Experiences with those who haven’t quite passed on inspired Guillermo del Toro’s latest film

A few years ago Mexican film-maker and amateur ghost hunter Guillermo del Toro was in New Zealand scouting locations for The Hobbit trilogy when he convinced the owners of the Waitomo Caves Hotel to open their doors.

He'd heard it was haunted.

"I knew this from other ghost aficionados," del Toro whispered.

It was off-season so the grand Victorian-style hotel, built in 1908 and located in the Waikato region, was closed.


But, the director of three-time Oscar winner Pan's Labyrinth, Hellboy and the new horror film Crimson Peak, knew he was carrying a trump card on that 2009 scouting trip to get the hotel to open its doors.

New Zealand's favourite son, Peter Jackson, was co-executive producer and co-writer of The Hobbit.

"Peter and The Hobbit are national treasures in New Zealand," he said.

Most people when they check into a hotel ask for a room with a view or a balcony, but what del Toro does is ask for haunted rooms.

The Waitomo stay was particularly scary because just his scouting crew was staying there.

"The hotel was empty, like in a horror movie," del Toro said.

Del Toro, 50, who eventually dropped out of directing The Hobbit films, with Jackson taking over, has only encountered two ghosts in his life.

One came during the night he stayed in Waitomo.


"I heard a horrible murder being committed in the room," del Toro said.

"I was actually terrified. I didn't sleep at all that night. What was strange was the next morning I was not tired, but I was wired and scared. I never imagined having those fears. It was absolutely terrifying."

That ghost experience, including the blood-chilling screams, are replicated in Crimson Peak, a film he says is a modern update on the classic romantic gothic movies that were a staple 30 or 40 years ago.

"There is the moment where you hear a murder in the bathtub," del Toro said.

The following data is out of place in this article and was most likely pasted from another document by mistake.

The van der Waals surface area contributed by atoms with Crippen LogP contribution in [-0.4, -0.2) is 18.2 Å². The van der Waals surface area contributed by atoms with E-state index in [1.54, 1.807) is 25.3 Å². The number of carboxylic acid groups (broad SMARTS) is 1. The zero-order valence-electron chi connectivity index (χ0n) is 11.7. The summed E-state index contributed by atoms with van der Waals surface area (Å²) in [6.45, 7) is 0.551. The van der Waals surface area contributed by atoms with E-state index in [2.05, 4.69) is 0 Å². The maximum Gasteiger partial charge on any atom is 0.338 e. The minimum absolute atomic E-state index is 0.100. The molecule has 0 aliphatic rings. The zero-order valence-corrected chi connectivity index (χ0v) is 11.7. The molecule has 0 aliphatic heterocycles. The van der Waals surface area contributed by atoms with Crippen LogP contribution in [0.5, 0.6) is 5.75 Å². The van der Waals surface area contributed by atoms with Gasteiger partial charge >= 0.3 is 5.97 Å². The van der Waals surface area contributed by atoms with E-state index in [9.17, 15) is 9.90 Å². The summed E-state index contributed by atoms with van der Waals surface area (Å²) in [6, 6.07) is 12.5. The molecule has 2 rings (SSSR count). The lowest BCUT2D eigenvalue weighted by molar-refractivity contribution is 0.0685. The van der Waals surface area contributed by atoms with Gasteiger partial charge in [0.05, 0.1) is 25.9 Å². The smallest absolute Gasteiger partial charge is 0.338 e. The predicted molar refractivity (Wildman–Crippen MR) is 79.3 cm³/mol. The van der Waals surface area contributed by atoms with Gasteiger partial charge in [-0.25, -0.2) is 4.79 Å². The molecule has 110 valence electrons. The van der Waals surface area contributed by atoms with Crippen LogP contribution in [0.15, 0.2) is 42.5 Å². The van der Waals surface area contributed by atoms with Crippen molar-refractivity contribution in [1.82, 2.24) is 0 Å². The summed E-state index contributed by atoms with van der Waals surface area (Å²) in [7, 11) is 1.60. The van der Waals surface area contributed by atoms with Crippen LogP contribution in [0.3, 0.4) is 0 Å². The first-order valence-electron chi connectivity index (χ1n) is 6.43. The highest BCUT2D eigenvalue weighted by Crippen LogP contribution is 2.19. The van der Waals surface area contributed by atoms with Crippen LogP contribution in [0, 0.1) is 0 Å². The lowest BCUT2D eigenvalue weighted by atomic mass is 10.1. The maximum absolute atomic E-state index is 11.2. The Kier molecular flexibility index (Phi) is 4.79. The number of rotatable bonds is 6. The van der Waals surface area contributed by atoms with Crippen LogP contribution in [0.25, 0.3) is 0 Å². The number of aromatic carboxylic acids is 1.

"It comes directly from that moment in New Zealand."

The film is set in the late 19th century, with Australian actress Mia Wasikowska playing Edith, the daughter of a wealthy American businessman swept off her feet by the charming Englishman Sir Thomas Sharpe (Tom Hiddleston).

She agrees to move to his crumbling, haunted mansion in north-west England and, as well as dealing with the creepy Pan's Labyrinth-style ghosts, finds a foe in Sir Thomas' sister, Lady Lucille (Jessica Chastain).

"The gothic romance at one point in Hollywood was a very classic genre and I thought I wanted to make the genre in a more modern way, with a strong, modern central female character, different approach to sexual politics, violence and a little more sex," the director said.

Del Toro wrote the Crimson Peak script in 2006 just after Pan's Labyrinth, but Hollywood studios didn't want to touch his R-rated film, despite its relatively cheap US$50 million budget.

They wanted him to make something more teen-friendly.

After teaming up with Legendary Pictures on 2013's action-sci-fi Pacific Rim, del Toro and the production company headed by Thomas Tull agreed to make Crimson Peak the way he envisioned it.

There's another ghost experience in Crimson Peak based on a real experience, but it comes from a story del Toro's mother told.

In one of the first scenes of the movie a disturbing ghost visits a young Edith in bed.

"My mother had that experience when she was a child," del Toro said.

"She heard the ghost of her grandmother walk into her room.

"She felt the silk on her dress, smelled her perfume and felt the springs in the mattress give way to the weight of the grandmother and then felt her on her back, embracing her."



Guillermo del Toro


Crimson Peak,

his latest gothic horror


Opens Thursday